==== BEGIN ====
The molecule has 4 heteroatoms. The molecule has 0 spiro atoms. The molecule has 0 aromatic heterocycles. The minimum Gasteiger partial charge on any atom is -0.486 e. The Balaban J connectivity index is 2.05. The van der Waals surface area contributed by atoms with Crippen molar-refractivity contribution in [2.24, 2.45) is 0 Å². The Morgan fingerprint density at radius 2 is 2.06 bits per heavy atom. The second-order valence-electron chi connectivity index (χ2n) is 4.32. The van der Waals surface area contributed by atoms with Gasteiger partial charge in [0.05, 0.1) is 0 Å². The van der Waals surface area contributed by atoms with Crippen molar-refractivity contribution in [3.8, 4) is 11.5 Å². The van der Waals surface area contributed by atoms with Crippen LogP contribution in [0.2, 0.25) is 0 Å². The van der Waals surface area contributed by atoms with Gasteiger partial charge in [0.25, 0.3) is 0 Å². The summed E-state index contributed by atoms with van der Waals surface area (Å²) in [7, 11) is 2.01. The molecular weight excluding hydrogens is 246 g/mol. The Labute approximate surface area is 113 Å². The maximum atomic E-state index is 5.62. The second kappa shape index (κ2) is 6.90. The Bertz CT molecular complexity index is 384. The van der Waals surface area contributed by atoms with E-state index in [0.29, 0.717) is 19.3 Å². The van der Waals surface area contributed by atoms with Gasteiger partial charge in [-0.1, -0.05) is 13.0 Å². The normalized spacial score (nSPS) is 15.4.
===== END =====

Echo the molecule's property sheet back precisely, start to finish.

The molecule has 4 heteroatoms. The molecule has 0 spiro atoms. The molecule has 0 aromatic heterocycles. The minimum Gasteiger partial charge on any atom is -0.486 e. The Balaban J connectivity index is 2.05. The van der Waals surface area contributed by atoms with Crippen molar-refractivity contribution in [2.24, 2.45) is 0 Å². The Morgan fingerprint density at radius 2 is 2.06 bits per heavy atom. The second-order valence-electron chi connectivity index (χ2n) is 4.32. The van der Waals surface area contributed by atoms with Gasteiger partial charge in [0.05, 0.1) is 0 Å². The van der Waals surface area contributed by atoms with Crippen molar-refractivity contribution in [3.8, 4) is 11.5 Å². The van der Waals surface area contributed by atoms with Crippen LogP contribution in [0.2, 0.25) is 0 Å². The van der Waals surface area contributed by atoms with Gasteiger partial charge in [0.25, 0.3) is 0 Å². The summed E-state index contributed by atoms with van der Waals surface area (Å²) in [7, 11) is 2.01. The molecular weight excluding hydrogens is 246 g/mol. The Labute approximate surface area is 113 Å². The maximum atomic E-state index is 5.62. The second kappa shape index (κ2) is 6.90. The Bertz CT molecular complexity index is 384. The van der Waals surface area contributed by atoms with E-state index in [0.29, 0.717) is 19.3 Å². The van der Waals surface area contributed by atoms with Gasteiger partial charge in [-0.1, -0.05) is 13.0 Å². The normalized spacial score (nSPS) is 15.4.